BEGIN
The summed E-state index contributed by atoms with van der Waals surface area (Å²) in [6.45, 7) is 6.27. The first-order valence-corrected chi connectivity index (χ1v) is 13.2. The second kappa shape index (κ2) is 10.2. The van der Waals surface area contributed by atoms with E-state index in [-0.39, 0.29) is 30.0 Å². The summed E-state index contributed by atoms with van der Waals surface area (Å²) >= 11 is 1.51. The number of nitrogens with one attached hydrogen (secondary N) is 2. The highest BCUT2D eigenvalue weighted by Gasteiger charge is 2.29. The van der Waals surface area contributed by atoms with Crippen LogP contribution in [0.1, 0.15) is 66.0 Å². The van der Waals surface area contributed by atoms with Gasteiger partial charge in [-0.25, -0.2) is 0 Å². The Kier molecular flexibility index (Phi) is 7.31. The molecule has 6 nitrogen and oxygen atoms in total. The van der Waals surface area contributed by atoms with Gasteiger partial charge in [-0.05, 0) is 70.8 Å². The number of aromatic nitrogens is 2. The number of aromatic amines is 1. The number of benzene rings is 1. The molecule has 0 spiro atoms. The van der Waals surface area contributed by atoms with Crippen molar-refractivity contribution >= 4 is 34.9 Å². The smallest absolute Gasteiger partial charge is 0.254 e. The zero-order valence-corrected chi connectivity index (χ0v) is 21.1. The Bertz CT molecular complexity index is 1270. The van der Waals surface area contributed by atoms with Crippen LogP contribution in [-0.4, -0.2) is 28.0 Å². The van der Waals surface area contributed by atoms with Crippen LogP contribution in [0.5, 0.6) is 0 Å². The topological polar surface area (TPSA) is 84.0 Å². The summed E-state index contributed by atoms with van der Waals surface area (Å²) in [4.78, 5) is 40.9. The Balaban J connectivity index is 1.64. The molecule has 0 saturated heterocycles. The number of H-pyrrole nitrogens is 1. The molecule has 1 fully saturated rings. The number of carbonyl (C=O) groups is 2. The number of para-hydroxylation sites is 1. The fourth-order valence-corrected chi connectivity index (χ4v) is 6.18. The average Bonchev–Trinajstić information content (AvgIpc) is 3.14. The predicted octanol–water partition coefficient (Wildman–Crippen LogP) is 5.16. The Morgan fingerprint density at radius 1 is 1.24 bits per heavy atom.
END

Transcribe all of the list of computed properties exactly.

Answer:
The summed E-state index contributed by atoms with van der Waals surface area (Å²) in [6.45, 7) is 6.27. The first-order valence-corrected chi connectivity index (χ1v) is 13.2. The second kappa shape index (κ2) is 10.2. The van der Waals surface area contributed by atoms with E-state index in [-0.39, 0.29) is 30.0 Å². The summed E-state index contributed by atoms with van der Waals surface area (Å²) >= 11 is 1.51. The number of nitrogens with one attached hydrogen (secondary N) is 2. The highest BCUT2D eigenvalue weighted by Gasteiger charge is 2.29. The van der Waals surface area contributed by atoms with Crippen LogP contribution in [0.1, 0.15) is 66.0 Å². The van der Waals surface area contributed by atoms with Gasteiger partial charge in [-0.25, -0.2) is 0 Å². The Kier molecular flexibility index (Phi) is 7.31. The molecule has 6 nitrogen and oxygen atoms in total. The van der Waals surface area contributed by atoms with Gasteiger partial charge in [-0.05, 0) is 70.8 Å². The number of aromatic nitrogens is 2. The number of aromatic amines is 1. The number of benzene rings is 1. The molecule has 0 spiro atoms. The van der Waals surface area contributed by atoms with Crippen molar-refractivity contribution >= 4 is 34.9 Å². The smallest absolute Gasteiger partial charge is 0.254 e. The zero-order valence-corrected chi connectivity index (χ0v) is 21.1. The Bertz CT molecular complexity index is 1270. The van der Waals surface area contributed by atoms with Crippen LogP contribution in [-0.4, -0.2) is 28.0 Å². The van der Waals surface area contributed by atoms with Crippen LogP contribution in [0.5, 0.6) is 0 Å². The topological polar surface area (TPSA) is 84.0 Å². The summed E-state index contributed by atoms with van der Waals surface area (Å²) in [4.78, 5) is 40.9. The Balaban J connectivity index is 1.64. The molecule has 0 saturated heterocycles. The number of H-pyrrole nitrogens is 1. The molecule has 1 fully saturated rings. The number of carbonyl (C=O) groups is 2. The number of para-hydroxylation sites is 1. The fourth-order valence-corrected chi connectivity index (χ4v) is 6.18. The average Bonchev–Trinajstić information content (AvgIpc) is 3.14. The predicted octanol–water partition coefficient (Wildman–Crippen LogP) is 5.16. The Morgan fingerprint density at radius 1 is 1.24 bits per heavy atom.